Jinger advises against “Long Winded Resource Boxes” and I couldn’t agree more. Here’s her funny example of a poorly worded resource box:
I have children. Now I have grandchildren. I don’t have any pets, but one day I may just buy a couple of Rottweilers as pets because I love them.
Are you bored yet? Although you may find these facts about your life interesting, readers don’t. When I read a resource box about a 34 year old car enthusiast who owns her own auto parts shop, I yawn and then click away.
The bottom line is: readers don’t care about the details of your life. They want to know what you have to offer, and what you offer in your resource box had better be the next logical step in your article. Your article gives readers a taste; your resource box had better contain the next course. If it doesn’t, readers will click away and you’ve lost them.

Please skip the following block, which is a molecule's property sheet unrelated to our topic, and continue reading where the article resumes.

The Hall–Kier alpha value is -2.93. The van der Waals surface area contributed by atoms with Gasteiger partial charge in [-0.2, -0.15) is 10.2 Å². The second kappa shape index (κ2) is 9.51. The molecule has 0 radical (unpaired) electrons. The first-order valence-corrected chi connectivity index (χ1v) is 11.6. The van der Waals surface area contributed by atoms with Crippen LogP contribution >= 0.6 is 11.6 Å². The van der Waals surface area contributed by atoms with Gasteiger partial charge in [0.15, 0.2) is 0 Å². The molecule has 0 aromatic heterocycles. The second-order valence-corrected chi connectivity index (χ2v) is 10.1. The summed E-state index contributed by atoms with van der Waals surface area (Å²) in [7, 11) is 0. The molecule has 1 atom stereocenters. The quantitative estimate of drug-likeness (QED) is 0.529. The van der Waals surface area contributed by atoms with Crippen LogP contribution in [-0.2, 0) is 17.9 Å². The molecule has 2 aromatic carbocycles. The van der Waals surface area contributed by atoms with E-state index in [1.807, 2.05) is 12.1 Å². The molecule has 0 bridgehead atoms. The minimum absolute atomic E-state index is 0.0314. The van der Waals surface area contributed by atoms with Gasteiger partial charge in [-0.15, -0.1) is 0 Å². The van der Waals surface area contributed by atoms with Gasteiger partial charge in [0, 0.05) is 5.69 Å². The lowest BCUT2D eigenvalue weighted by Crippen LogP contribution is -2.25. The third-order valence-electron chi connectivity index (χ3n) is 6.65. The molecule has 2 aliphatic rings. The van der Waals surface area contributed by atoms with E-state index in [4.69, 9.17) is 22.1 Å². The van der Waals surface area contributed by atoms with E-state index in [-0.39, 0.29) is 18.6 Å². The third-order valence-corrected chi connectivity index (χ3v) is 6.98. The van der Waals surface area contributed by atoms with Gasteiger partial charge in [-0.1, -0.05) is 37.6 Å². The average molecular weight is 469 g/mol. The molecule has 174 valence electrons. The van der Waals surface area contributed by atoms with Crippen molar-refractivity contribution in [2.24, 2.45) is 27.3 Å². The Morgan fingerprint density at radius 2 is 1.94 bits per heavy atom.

The main clue that most newbies miss is that the reason it’s called the RESOURCE BOX is because it’s suppose to be a resource for the reader to get more information that BENEFITS them. Therefore, be “benefit-oriented” when writing your resource box.